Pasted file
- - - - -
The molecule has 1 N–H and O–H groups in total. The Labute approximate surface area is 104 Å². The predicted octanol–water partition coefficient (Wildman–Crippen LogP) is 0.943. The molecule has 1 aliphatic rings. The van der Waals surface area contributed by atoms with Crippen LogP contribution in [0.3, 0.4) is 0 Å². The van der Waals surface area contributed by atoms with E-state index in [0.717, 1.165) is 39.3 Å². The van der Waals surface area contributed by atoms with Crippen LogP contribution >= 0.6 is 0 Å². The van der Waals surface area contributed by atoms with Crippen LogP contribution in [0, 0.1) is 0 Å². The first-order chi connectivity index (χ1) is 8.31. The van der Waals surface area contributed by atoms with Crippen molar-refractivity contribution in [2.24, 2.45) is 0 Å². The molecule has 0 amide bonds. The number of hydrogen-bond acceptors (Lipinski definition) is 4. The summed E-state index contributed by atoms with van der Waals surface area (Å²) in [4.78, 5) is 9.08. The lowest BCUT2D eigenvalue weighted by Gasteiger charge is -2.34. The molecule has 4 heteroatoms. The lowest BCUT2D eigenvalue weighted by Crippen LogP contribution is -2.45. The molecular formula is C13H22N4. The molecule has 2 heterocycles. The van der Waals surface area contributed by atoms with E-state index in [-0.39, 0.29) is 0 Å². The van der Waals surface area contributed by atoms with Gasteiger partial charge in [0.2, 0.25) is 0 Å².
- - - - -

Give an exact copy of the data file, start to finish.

The molecule has 1 N–H and O–H groups in total. The Labute approximate surface area is 104 Å². The predicted octanol–water partition coefficient (Wildman–Crippen LogP) is 0.943. The molecule has 1 aliphatic rings. The van der Waals surface area contributed by atoms with Crippen LogP contribution in [0.3, 0.4) is 0 Å². The van der Waals surface area contributed by atoms with E-state index in [0.717, 1.165) is 39.3 Å². The van der Waals surface area contributed by atoms with Crippen LogP contribution >= 0.6 is 0 Å². The van der Waals surface area contributed by atoms with Crippen LogP contribution in [0, 0.1) is 0 Å². The first-order chi connectivity index (χ1) is 8.31. The van der Waals surface area contributed by atoms with Crippen molar-refractivity contribution in [2.24, 2.45) is 0 Å². The molecule has 0 amide bonds. The number of hydrogen-bond acceptors (Lipinski definition) is 4. The summed E-state index contributed by atoms with van der Waals surface area (Å²) in [4.78, 5) is 9.08. The lowest BCUT2D eigenvalue weighted by Gasteiger charge is -2.34. The molecule has 4 heteroatoms. The lowest BCUT2D eigenvalue weighted by Crippen LogP contribution is -2.45. The molecular formula is C13H22N4. The molecule has 2 heterocycles. The van der Waals surface area contributed by atoms with E-state index in [-0.39, 0.29) is 0 Å². The van der Waals surface area contributed by atoms with Gasteiger partial charge in [0.2, 0.25) is 0 Å².